Capital gains hit and inheritance tax frozenby
In Jeremy Hunt’s Autumn Statement, capital gains tax annual exemption was cut while inheritance tax nil rate bands were frozen.
Chancellor Hunt has cut the capital gains tax (CGT) annual exemption by over 75% and frozen all the inheritance tax nil rate bands for the 19th year in a row.
Capital gains tax
The CGT annual exemption will be cut from £12,300 to £6,000 with effect from 6 April 2023 and halved again to £3,000 in April 2024.
The rates of CGT remain at 10% and 20% for most assets, but 18% and 28% for residential properties and carried interest, which is treated as a gain. However, there is scope for further announcements on CGT rates to be made in the 2023 Spring Budget.
The CGT various reliefs have not been altered at this time, but again don’t count on all of those business reliefs still being in place by the end of this parliament.
This policy of raising tax by cutting allowances will bring more people into the CGT regime. Not only will inflation increase in the value of assets disposed of, but the double cut in the annual exemption will have a dramatic effect on the number of taxpayers who will need to report gains on their self assessment tax returns.
This extra administration will impact taxpayers who make modest gains by selling shares outside of an ISA wrapper or pension fund.
Individuals who sell second homes will find they have a double reporting burden. Where the taxpayer is a UK resident, they need to activate their UK Property Account, then pay any CGT due within 60 days of the completion date, as well as report the CGT calculation on their self assessment return. Non-residents are required to use the UK property account to report the disposal of UK land and property, whether a gain is made or not.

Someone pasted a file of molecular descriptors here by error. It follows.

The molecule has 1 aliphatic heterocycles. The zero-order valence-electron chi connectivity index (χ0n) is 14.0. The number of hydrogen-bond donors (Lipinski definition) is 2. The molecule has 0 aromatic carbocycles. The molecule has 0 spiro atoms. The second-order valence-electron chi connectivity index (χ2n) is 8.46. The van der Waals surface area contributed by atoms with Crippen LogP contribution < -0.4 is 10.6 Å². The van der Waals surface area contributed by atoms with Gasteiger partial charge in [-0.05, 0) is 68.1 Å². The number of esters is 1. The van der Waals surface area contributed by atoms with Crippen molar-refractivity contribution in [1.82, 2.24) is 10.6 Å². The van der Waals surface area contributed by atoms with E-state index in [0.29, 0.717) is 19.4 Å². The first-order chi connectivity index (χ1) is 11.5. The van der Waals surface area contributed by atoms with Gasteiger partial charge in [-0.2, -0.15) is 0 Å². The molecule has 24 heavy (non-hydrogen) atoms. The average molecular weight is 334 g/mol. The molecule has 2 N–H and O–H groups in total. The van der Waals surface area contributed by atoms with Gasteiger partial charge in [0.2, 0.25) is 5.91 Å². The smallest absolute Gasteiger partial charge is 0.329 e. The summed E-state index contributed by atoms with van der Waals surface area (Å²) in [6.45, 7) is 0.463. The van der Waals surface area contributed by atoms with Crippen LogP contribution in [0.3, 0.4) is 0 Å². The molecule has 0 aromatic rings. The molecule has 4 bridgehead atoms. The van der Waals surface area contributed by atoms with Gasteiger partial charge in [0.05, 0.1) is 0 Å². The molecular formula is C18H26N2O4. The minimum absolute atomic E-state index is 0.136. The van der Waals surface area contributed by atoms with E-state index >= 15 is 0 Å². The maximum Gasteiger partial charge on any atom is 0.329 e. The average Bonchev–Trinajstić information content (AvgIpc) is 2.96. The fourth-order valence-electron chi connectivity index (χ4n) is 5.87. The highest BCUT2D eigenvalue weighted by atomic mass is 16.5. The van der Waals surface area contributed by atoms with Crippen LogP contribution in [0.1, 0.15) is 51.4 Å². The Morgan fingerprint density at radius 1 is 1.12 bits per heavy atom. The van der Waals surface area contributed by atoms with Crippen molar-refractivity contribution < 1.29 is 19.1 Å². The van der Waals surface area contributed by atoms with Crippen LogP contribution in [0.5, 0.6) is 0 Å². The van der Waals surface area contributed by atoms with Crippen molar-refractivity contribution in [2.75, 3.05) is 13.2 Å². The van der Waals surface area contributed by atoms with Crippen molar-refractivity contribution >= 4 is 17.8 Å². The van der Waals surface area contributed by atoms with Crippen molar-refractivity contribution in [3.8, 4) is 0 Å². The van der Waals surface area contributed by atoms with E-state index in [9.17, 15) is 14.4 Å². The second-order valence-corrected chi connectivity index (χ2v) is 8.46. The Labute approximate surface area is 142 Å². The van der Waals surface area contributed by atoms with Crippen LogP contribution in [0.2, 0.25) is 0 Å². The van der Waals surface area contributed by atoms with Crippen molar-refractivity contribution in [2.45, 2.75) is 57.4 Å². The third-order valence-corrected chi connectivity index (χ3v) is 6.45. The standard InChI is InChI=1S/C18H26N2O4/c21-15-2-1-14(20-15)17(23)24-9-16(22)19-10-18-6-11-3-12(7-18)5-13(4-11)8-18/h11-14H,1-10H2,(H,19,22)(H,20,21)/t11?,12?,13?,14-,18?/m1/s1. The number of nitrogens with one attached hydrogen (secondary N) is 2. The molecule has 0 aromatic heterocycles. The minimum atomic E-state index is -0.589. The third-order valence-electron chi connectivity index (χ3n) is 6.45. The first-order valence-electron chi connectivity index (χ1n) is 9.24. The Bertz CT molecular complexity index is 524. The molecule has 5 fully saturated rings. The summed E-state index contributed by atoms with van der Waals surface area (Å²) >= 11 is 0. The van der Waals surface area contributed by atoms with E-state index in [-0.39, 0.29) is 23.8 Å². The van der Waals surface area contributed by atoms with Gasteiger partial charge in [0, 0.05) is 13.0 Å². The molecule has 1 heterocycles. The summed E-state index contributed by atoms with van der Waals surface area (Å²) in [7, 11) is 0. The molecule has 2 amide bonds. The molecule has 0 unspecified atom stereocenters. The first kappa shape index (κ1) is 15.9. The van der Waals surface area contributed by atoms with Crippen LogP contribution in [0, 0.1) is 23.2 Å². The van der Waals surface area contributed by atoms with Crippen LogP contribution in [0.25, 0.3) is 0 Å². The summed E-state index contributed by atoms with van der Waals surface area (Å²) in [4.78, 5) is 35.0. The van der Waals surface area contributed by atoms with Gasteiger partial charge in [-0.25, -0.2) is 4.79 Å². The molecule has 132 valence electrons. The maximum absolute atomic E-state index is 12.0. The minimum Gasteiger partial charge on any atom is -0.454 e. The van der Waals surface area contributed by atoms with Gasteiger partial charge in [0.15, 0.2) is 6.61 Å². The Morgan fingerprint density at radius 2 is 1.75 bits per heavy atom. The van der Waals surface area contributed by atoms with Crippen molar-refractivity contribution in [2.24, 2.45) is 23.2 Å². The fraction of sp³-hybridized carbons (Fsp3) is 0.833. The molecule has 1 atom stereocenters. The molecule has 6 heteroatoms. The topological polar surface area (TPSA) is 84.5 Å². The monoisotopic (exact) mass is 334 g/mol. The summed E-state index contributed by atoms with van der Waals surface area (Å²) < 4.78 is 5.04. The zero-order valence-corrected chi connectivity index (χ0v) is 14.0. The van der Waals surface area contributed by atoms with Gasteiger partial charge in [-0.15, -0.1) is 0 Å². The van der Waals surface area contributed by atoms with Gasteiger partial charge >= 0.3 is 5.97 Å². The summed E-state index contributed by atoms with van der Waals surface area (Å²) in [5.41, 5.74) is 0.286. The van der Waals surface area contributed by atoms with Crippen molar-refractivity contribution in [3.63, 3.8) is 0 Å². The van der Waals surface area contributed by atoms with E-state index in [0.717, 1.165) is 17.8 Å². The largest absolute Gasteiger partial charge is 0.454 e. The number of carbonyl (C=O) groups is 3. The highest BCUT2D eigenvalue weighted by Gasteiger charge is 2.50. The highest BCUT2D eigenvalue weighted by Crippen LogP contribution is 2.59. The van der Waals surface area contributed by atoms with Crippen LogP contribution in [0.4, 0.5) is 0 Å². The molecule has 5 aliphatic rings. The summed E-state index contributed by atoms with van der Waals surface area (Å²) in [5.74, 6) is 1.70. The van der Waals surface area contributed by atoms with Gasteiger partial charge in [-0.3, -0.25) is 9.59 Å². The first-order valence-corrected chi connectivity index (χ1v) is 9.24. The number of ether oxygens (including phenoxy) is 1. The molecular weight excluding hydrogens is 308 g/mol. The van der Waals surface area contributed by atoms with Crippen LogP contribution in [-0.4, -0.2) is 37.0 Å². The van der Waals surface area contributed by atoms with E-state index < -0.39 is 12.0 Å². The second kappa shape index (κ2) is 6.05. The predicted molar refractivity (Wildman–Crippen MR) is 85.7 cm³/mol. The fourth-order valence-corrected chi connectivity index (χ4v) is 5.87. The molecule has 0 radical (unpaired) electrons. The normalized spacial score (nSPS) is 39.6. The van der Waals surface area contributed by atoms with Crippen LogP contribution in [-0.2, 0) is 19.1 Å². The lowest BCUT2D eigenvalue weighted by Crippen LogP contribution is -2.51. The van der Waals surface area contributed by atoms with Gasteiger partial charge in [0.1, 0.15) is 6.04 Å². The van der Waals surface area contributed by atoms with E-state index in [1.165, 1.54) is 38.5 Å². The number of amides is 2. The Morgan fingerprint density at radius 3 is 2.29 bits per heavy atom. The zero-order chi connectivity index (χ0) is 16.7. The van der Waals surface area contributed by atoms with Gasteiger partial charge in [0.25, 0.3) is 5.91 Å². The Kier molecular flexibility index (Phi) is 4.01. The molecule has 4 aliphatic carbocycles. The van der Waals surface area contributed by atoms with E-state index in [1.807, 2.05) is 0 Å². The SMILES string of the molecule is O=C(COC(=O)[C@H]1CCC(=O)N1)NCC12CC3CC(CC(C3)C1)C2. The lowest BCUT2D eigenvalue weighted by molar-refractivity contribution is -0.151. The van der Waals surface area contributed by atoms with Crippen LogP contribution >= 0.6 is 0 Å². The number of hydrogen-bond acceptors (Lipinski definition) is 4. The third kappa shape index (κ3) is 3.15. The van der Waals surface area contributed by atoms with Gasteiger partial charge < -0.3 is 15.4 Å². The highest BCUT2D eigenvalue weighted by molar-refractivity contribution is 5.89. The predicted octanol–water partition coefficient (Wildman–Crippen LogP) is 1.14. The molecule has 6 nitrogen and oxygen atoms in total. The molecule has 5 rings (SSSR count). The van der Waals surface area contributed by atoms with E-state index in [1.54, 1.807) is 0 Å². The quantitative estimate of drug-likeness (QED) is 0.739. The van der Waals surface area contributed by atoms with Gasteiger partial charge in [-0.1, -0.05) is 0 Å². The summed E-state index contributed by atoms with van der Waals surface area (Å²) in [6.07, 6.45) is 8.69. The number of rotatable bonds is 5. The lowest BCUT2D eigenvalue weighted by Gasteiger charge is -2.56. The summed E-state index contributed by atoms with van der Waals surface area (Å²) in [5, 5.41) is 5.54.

CGT is largely paid by the very wealthy. A research paper by Arun Advani (Warwick University) and Andy Summers (LSE law) shows that when ranking taxpayers by the amount of gains realised, the top 5000 received over half the gains made in the UK per year. These people are also in the top 1% of high earners.
However, many smaller investors rely on a mixture of tax-free capital gains and dividends to achieve a reasonable return on their modest investments. These individuals will be hit twice, and in two years running.
In 2023/24 they will pay CGT on gains exceeding £6,000 and dividends in excess of £1,000 per year. Then in 2024/25 such small investors need to report gains made over £3,000 and pay tax on dividends over £500 received in the year.
Business owners who are planning to sell their business need to consider whether accelerating that process to before April 2023 would beneficial, so they can take advantage of the higher CGT exemption on offer in this tax year.
There was one CGT avoidance measure announced in this Autumn Statement, which relates to share-for-share exchanges made between a UK business and an overseas company.
This ruse only works if the taxpayer is non-domiciled and can thus avoid UK CGT on gains realised in other countries. The shares in the UK company, which are carrying a gain, are exchanged for shares in a non-UK holding company. This moves the gain off-shore, and hence out of the UK CGT regime for a non-dom who uses the remittance basis.
From 17 November 2022 the overseas shares acquired in such a share-for-share exchange will be treated as UK shares, so the gain in the UK company does not escape the UK tax net.
The inheritance tax nil rate band was fixed at £325,000 per person in April 2009, and it will now remain at that level until April 2028.
The residence nil rate band, which was introduced in 2017/18 at £100,000, then gradually rose to £175,000 in 2020/21, will also be fixed at that level until April 2028. The residence nil rate band can only be claimed where the deceased’s main home is left to a direct descendant, step-child or adopted child. It thus discriminates against the childless.